Rush Limbaugh Rejects White Privilege, Idea That Nation Is Run By White Supremacists On The Breakfast Club

Rush Limbaugh Rejects White Privilege, Idea That Nation Is Run By White Supremacists On The Breakfast Club

Conservative radio host Rush Limbaugh rejected the notion that America is currently run by a nation of white supremacists and pushed back on the idea that “white privilege” exists during an appearance on “The Breakfast Club” podcast Monday.

The frank conversation about race began with Limbaugh and the show’s hosts finding common ground on the issue of police brutality surrounding George Floyd’s death.

“It sickens me what happened to him,” Limbaugh said. “You know we’re only given one life… but George Floyd has his life taken away from him. He didn’t lose it. He had it taken away from him.”

After a brief discussion on the issues related to abuse of force, Charlamagne tha God asked Limbaugh what made him say “enough is enough.”

“Because I’m fed up with it,” replied Limbaugh. “To me, and I know you’re going to disagree with me on this, this is not America.”

“No, it’s definitely America,” Charlamagne tha God said.

“But it’s not what we can be. It’s not what we have been. We’re the greatest nation in the history of the world…” Limbaugh began to respond before being cut off.

“But for who Rush? I think it’s easy for you to say because you’re a white male and that comes with a different level of privilege,” the show host said. “I do think that America does work, but it works for the people that it was designed to work for.”

The conversation later returned to white privilege, where Limbaugh flat-out rejected its presence in the 21st century.

“I don’t buy into the notion of white privilege,” Limbaugh said. “I think that’s a liberal, it’s a liberal political construct along the lines of political correctness that’s designed to intimidate and get people to shut up and admit their guilty of doing things they haven’t done.”

Charlamagne called Limbaugh “delusional” explaining that white privilege “is that what happened to George Floyd would not have happened to a white man.”

Limbaugh pushed back, saying if Floyd was white, the public might not have heard about it at all.

Moments later, the discussion turned to a broader conversation about the presence of rampant white supremacy, where the nation’s ruling classes are ruled by racists.

“Moving forward, how do we dismantle white supremacy as a whole moving forward?” Charlamagne asked.

“Well, that’s a whole other show guys because A: you’d have to define what it means to you because I don’t feel like I’m a white supremacist and I don’t think there’s much white supremacy going on out there,” Limbaugh said.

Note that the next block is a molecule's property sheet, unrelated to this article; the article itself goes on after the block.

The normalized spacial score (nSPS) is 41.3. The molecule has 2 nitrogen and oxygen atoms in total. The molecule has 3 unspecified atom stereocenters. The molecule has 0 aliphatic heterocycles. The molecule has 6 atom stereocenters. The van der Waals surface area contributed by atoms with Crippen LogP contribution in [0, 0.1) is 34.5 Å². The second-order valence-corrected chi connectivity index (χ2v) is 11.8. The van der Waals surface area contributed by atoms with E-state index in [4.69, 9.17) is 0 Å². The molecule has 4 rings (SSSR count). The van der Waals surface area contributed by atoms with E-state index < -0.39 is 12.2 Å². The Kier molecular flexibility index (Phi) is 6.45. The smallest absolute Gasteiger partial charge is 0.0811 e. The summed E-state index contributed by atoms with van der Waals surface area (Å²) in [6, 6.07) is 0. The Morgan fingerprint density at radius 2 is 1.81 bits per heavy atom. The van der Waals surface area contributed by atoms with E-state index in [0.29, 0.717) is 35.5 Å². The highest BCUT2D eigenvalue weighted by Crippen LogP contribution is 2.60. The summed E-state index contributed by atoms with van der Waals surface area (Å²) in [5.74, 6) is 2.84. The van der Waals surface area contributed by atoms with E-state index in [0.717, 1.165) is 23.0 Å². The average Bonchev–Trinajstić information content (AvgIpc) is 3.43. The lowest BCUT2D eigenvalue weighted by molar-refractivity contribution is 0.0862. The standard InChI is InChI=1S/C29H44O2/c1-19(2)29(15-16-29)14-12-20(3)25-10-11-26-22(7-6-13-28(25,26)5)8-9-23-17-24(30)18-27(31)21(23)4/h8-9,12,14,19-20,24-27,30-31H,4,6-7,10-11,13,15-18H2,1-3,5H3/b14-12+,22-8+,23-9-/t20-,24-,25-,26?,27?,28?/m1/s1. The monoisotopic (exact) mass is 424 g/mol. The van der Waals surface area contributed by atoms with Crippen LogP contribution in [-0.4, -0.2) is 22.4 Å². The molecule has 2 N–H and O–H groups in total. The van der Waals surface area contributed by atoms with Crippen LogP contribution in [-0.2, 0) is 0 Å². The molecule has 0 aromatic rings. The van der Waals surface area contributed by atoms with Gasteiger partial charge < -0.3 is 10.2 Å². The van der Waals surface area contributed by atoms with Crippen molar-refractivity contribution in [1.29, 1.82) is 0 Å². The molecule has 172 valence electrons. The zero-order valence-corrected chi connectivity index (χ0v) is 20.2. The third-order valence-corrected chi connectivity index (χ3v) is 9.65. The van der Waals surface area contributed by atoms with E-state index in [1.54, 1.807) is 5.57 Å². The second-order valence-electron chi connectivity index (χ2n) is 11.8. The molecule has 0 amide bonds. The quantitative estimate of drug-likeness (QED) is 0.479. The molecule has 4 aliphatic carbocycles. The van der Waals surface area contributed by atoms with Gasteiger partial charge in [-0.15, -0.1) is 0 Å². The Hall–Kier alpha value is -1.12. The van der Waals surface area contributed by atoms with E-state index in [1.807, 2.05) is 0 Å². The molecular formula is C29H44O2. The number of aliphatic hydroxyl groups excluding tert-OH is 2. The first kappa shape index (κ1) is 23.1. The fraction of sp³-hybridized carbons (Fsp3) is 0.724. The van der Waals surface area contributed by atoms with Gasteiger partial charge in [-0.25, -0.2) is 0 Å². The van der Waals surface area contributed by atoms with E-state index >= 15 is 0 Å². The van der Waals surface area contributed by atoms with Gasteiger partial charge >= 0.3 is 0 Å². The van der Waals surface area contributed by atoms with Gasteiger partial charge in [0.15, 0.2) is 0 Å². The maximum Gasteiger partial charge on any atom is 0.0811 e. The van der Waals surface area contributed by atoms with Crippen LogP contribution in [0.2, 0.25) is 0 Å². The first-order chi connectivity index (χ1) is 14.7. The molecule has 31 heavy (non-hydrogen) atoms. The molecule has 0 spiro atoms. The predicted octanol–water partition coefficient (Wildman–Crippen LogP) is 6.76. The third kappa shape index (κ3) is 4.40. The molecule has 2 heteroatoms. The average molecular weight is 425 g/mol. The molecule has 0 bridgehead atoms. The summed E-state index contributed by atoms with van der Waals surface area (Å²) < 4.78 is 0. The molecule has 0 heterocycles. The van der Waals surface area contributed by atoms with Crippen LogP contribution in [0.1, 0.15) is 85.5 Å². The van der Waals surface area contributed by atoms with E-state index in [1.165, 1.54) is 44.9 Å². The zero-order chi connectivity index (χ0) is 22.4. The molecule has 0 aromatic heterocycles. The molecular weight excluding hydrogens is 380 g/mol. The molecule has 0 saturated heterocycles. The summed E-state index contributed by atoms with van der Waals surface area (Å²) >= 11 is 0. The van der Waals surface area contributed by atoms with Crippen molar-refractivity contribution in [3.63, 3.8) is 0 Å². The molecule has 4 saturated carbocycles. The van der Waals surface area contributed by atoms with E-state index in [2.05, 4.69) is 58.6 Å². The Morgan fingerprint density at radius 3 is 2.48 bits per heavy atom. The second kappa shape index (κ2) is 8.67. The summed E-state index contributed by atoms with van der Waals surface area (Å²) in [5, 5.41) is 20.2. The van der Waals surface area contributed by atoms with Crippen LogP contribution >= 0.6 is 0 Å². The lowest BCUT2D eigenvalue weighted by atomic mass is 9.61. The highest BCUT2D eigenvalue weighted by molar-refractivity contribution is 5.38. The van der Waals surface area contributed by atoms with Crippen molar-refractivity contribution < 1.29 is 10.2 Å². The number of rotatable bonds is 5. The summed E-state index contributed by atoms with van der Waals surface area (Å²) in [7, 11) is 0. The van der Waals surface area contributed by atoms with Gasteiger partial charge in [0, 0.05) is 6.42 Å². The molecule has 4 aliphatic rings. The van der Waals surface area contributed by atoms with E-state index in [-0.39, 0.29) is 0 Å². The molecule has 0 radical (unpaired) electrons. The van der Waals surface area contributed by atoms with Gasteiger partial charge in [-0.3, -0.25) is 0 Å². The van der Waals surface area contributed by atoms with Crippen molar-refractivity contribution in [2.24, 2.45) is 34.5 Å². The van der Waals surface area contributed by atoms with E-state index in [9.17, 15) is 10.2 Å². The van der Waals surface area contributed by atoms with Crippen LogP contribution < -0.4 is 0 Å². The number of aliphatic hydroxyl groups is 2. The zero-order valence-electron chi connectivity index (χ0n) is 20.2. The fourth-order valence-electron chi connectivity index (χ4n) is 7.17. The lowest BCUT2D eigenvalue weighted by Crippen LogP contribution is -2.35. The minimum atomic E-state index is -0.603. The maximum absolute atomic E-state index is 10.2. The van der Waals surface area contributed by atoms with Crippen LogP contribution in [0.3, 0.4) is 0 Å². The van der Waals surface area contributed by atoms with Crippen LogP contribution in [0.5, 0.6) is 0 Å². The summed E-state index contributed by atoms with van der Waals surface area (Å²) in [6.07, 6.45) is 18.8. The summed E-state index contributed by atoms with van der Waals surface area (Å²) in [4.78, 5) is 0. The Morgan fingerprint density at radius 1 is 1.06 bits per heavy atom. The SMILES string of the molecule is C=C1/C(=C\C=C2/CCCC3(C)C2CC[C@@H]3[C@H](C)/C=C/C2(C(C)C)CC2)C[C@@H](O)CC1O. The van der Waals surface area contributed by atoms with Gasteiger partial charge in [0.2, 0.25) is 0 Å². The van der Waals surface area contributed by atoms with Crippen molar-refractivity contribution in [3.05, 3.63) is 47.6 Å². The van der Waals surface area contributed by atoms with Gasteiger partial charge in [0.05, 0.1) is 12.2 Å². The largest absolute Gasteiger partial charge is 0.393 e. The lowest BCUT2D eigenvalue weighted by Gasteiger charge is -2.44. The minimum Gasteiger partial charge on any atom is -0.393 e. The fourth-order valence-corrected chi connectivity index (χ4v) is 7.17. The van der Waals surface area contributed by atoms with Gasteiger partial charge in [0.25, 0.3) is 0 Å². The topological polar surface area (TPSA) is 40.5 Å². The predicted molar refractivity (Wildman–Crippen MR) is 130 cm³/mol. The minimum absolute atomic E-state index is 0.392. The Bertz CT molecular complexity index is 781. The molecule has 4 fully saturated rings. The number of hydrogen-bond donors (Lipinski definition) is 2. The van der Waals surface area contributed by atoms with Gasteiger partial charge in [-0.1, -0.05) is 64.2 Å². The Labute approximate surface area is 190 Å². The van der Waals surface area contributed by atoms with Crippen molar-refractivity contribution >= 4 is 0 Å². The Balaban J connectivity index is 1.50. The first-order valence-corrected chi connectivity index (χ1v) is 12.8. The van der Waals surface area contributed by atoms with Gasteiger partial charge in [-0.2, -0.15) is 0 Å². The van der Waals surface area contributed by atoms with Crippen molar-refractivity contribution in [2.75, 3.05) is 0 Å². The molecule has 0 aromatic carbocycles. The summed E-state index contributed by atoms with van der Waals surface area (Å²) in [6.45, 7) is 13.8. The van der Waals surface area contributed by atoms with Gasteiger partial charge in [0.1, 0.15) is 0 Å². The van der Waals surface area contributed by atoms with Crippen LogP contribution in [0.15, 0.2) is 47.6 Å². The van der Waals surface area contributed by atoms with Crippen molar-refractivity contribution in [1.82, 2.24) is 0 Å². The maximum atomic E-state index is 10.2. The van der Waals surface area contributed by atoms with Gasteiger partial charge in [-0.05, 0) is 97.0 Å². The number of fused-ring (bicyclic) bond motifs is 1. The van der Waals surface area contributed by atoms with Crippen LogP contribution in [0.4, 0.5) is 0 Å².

Charlamange responded by providing a broad interpretation of the term, saying that “to me, once again this system is designed to work for the people that it was built by, and that’s white folks, particularly old white men… I think this is the tipping point, and we right now are at a point where we can finally force America to live up to its grand promises of liberty and justice for all and not just liberty and justice for white folks.”

“It has!” Limbaugh said, going on to invite the show’s host to have another conversation in the future. “Look, we’re out of time here. Would you guys like to do this again where we pick it up right at this point? Maybe make a focus of white supremacy.”

Charlamagne said he’d be open to continuing the dialogue if Limbaugh would accept the broad concept as a reality.

Angela Yee however, another host on the program said she was more open.

“Well Rush, I’m very into having these conversations because I do think it is important for white people to acknowledge the hurt that they’ve inflicted on the African-American community and to be able to come forward and admit that we can’t even move forward until that happens,” Yee said.

Limbaugh noted that he was in no denial that white supremacy existed, but rejects the idea that the extraordinary label is present on the grand scale the left claims.

“I just know that it’s a politically charged element of the Democrat Party’s politics and liberalism, and I do not cave or compromise or give one iotas of an inch to liberalism no matter what… I’m not denying there are certain individuals out there that think they’re better than other people but structurally, institutionally, it’s a construct.”

Tristan Justice is a staff writer at The Federalist focusing on the 2020 presidential campaigns. Follow him on Twitter at @JusticeTristan or contact him at [email protected]
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